These days, with the popularity of series books coming out close together, it probably does seem strange, but in the early nineties, it didn’t seem so to me. Nor did moving between different periods; I was interleaving Rogues books with medievals and the Georgian Mallorens. I’m very grateful to my readers for their patience.
The length of time and the number of books has been a very special experience, creating a deep relationship with these men, especially the original Rogues. After all, Nicholas, Lucien, and the ones in An Arranged Marriage have been alive in my brain for thirty years, even though their stories have only spread over three years from 1814 to 1817.
MJP: You and I were first published at almost exactly the same time, and we were both drawn to writing series from the beginning, but I cut my Fallen Angels trilogy off at seven books because I felt longer would get out of hand. <g> How do you keep track of so many characters and not clog the stories with them?
JB: I don’t include them all in every book, because that would become ridiculous, I think. And they do have lives to live. They can’t all be in Melton hunting, or in London for the season, or in Ireland, Dorset, or especially Canada. Sometimes readers complain that they haven’t heard what’s happening to so-and-so, and I do try to slip in a bit of gossip now and then, but I try to let reality trump.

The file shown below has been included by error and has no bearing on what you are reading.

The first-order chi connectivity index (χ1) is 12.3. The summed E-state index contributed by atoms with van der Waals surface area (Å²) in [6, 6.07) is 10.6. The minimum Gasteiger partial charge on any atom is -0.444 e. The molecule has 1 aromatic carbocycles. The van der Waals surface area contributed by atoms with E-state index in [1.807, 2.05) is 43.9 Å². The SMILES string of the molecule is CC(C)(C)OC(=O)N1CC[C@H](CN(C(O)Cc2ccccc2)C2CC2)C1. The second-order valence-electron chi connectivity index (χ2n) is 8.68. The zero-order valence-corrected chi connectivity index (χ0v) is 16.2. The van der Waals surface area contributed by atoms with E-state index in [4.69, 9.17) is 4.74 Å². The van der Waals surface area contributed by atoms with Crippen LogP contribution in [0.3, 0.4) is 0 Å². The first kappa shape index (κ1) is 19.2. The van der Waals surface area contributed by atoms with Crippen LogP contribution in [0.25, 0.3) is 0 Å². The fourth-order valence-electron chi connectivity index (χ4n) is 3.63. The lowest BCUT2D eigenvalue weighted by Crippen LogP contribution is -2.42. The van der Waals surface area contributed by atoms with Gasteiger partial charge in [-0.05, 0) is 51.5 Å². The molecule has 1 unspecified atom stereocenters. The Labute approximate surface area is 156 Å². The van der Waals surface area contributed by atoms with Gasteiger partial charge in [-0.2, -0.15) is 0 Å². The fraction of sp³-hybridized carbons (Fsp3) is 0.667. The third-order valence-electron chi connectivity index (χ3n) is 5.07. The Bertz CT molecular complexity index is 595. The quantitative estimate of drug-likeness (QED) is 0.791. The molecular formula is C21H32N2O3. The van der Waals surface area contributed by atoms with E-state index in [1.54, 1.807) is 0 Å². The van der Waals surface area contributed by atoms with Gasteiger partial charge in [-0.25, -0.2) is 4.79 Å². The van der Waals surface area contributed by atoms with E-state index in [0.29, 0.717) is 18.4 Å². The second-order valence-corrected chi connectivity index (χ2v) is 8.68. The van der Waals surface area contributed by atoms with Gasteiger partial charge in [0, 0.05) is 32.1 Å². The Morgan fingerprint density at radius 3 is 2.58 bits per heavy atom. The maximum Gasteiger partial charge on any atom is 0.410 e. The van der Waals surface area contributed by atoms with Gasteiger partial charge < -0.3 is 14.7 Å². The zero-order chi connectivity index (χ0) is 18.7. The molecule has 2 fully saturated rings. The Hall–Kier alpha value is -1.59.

I enjoy bringing in whichever seem to have true roles to play, however, and then we see how their lives are going, and also how they’ve changed. We’ve seen them all go through major life events and some serious challenges. They’ve married, taken up new responsibilities, had or acquired children. Even more interesting to me has been the way relationships between them have shifted as a result.
Also, of course, an equal number of women have joined the Company of Rogues, becoming full members, of course. No sexual inequality allowed. They’ve brought their own characters and expertise, such as Susan’s familiarity with smugglers, and Blanche’s with the seamy side of life.
The trouble is, the Rogues and the Mallorens have spoiled me for writing simply one-offs or even shorter series. I want worlds – big, complex, ever-changing worlds with large, interlocked casts. And just at a time when some readers are getting fed up with series, and are not willing to wait a decade or two for them to spin out. (Quite reasonably, I must say, if I put my reader hat on.)
MJP: How do you keep all the details straight?
JB: I keep thinking computers are made for a task like this, but I haven’t found them to be much use yet. I’ve tried various databases, but somehow they don’t sync with the way my mind works, and still, the human brain can do things that computers can’t, so that’s the key element. I have put all the principal characters into a genealogy program to try to keep track of the babies and known relatives.